A disease registry is a tool for collecting secondary data that are related to patients with a rare or specific disease or condition. Most disease registries have played an important role in improving patient care and outcomes. The role of patient registries cannot be undermined when it comes to both chronic and rare diseases. However, experts have shed light on the benefits and limitations of disease registries in regard to their role in making advancements in healthcare.
Benefits of Rare Disease Registries
- Provides Evidence-Based Care: Electronic Health Records (EHRs) often do not have the functions that are required for population management. So, in contrast, patient registries serve as a more viable and standardized tool for data collection. Disease registries can ensure that we’re able to deliver evidence-based care to all the rare disease patients.
- Real World Representation: When it comes to rare diseases, there is a dearth of information as rare diseases often affect a small segment of the population. Therefore, we need as much real-world data as possible. Rare disease registries that need the participation of rare disease patients provide real-world representation instead of artificial representation.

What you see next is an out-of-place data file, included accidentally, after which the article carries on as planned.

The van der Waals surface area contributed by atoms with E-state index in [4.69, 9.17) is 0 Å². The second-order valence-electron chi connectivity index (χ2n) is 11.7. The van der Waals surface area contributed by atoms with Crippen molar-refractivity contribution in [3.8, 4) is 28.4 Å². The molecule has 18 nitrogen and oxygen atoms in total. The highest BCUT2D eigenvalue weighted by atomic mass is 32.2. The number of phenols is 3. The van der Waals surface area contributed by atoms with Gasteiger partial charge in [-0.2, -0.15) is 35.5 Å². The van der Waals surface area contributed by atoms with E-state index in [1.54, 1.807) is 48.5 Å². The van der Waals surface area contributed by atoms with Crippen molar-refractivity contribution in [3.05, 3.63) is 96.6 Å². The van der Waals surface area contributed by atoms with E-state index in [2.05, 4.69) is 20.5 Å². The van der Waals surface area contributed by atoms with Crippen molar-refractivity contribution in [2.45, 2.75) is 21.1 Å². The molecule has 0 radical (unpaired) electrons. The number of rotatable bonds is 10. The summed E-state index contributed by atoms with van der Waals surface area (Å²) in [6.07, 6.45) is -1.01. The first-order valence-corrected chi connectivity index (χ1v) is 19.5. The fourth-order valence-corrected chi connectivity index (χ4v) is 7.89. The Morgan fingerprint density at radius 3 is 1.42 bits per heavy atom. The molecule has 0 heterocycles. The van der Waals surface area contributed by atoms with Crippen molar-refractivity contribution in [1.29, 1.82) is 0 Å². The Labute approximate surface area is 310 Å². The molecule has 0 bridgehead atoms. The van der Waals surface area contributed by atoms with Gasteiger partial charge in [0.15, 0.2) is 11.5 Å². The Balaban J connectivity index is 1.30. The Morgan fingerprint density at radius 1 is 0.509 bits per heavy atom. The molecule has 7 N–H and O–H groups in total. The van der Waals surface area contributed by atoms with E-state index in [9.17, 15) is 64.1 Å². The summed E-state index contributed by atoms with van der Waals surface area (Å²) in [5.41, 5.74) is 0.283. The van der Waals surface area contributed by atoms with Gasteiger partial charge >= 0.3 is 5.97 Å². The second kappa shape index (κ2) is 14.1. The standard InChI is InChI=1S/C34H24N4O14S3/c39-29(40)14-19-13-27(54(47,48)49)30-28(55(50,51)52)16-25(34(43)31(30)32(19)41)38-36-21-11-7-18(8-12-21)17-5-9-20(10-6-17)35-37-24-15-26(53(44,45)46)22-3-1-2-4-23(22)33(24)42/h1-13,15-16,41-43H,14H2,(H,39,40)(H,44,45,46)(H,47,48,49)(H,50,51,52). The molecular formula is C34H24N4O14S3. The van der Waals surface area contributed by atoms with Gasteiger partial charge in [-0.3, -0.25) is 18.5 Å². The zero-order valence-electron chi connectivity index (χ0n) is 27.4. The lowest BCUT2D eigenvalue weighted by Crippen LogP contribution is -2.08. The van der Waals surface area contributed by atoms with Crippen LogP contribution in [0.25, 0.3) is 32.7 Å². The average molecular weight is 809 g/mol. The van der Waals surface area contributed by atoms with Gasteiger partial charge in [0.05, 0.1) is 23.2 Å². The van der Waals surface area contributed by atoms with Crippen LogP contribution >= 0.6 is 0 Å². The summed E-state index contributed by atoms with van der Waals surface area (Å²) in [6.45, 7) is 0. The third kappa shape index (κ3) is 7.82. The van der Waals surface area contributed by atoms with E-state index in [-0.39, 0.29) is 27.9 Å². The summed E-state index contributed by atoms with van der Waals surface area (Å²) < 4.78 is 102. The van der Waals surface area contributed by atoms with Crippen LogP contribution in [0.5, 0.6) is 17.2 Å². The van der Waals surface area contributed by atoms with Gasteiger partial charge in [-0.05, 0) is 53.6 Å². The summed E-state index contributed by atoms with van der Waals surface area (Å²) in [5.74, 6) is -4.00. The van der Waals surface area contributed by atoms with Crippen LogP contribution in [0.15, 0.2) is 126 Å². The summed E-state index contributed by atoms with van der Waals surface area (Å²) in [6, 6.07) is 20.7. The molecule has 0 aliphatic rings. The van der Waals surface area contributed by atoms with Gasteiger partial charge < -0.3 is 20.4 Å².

- Amass Information: There may exist rare disease patients here and there. It is important for you to amass this information to uncover and notice any significant trends or patterns that may serve useful to healthcare experts. Rare disease patient registries help accumulate this information in one place for better analysis of the rare disease or condition.
- Provides Data for Researchers: Since little is known about rare diseases, we want as much data as we can get as possible. We don’t just need data to improve patient care but to help researchers discover genetic causation, drug use, and the clinical progression of the disease. This helps researchers develop better treatments and drugs for rare diseases.
Challenges of Rare Disease Registries
- Lack of Data: There is a limited number of rare disease patients. This results in smaller data sets for registries, which aren’t suitable for drawing any solid conclusion or bringing about any improvement in the patient care or outcome. It would be beneficial if different stakeholders could collaborate and combine this information in one patient registry for a rare disease.
- Data Privacy Concerns: Some patients, especially those in regions where registries aren’t common, might be hesitant when it comes to handing out their private information.
- Disease-Specific, Not Longitudinal: Moreover, follow-up with such patients is also a challenge unless they have online access where they can fill out questionnaires. This is why rare disease registries are often more disease-specific and not longitudinal.
When it comes to weighing out the pros and cons, we cannot undermine the benefits of rare disease registries. Once you have a secure patient registry software solution, you can ensure participants that their data is safe and protected. Rare disease registries are crucial for bringing about significant improvements in healthcare, especially for rare diseases where medical experts are always on the lookout for data.